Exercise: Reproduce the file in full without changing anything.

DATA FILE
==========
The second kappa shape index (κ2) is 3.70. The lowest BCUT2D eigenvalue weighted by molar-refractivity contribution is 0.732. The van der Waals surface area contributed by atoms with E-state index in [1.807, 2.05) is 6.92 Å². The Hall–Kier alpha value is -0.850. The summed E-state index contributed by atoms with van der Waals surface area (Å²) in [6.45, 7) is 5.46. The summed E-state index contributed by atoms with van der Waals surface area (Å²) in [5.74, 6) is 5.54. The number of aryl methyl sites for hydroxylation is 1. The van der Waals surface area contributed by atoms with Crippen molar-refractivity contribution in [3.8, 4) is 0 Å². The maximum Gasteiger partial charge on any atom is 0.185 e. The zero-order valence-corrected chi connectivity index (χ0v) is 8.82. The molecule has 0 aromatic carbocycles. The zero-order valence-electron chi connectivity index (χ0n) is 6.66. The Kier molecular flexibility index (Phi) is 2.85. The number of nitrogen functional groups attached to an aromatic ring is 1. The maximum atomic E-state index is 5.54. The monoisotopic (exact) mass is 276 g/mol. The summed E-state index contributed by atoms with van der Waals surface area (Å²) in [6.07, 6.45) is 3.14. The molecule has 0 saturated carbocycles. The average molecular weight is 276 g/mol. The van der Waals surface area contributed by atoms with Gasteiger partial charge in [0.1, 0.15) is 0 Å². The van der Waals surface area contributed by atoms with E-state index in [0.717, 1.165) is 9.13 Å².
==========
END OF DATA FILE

The second kappa shape index (κ2) is 3.70. The lowest BCUT2D eigenvalue weighted by molar-refractivity contribution is 0.732. The van der Waals surface area contributed by atoms with E-state index in [1.807, 2.05) is 6.92 Å². The Hall–Kier alpha value is -0.850. The summed E-state index contributed by atoms with van der Waals surface area (Å²) in [6.45, 7) is 5.46. The summed E-state index contributed by atoms with van der Waals surface area (Å²) in [5.74, 6) is 5.54. The number of aryl methyl sites for hydroxylation is 1. The van der Waals surface area contributed by atoms with Crippen molar-refractivity contribution in [3.8, 4) is 0 Å². The maximum Gasteiger partial charge on any atom is 0.185 e. The zero-order valence-corrected chi connectivity index (χ0v) is 8.82. The molecule has 0 aromatic carbocycles. The zero-order valence-electron chi connectivity index (χ0n) is 6.66. The Kier molecular flexibility index (Phi) is 2.85. The number of nitrogen functional groups attached to an aromatic ring is 1. The maximum atomic E-state index is 5.54. The monoisotopic (exact) mass is 276 g/mol. The summed E-state index contributed by atoms with van der Waals surface area (Å²) in [6.07, 6.45) is 3.14. The molecule has 0 saturated carbocycles. The average molecular weight is 276 g/mol. The van der Waals surface area contributed by atoms with Gasteiger partial charge in [0.1, 0.15) is 0 Å². The van der Waals surface area contributed by atoms with E-state index in [0.717, 1.165) is 9.13 Å².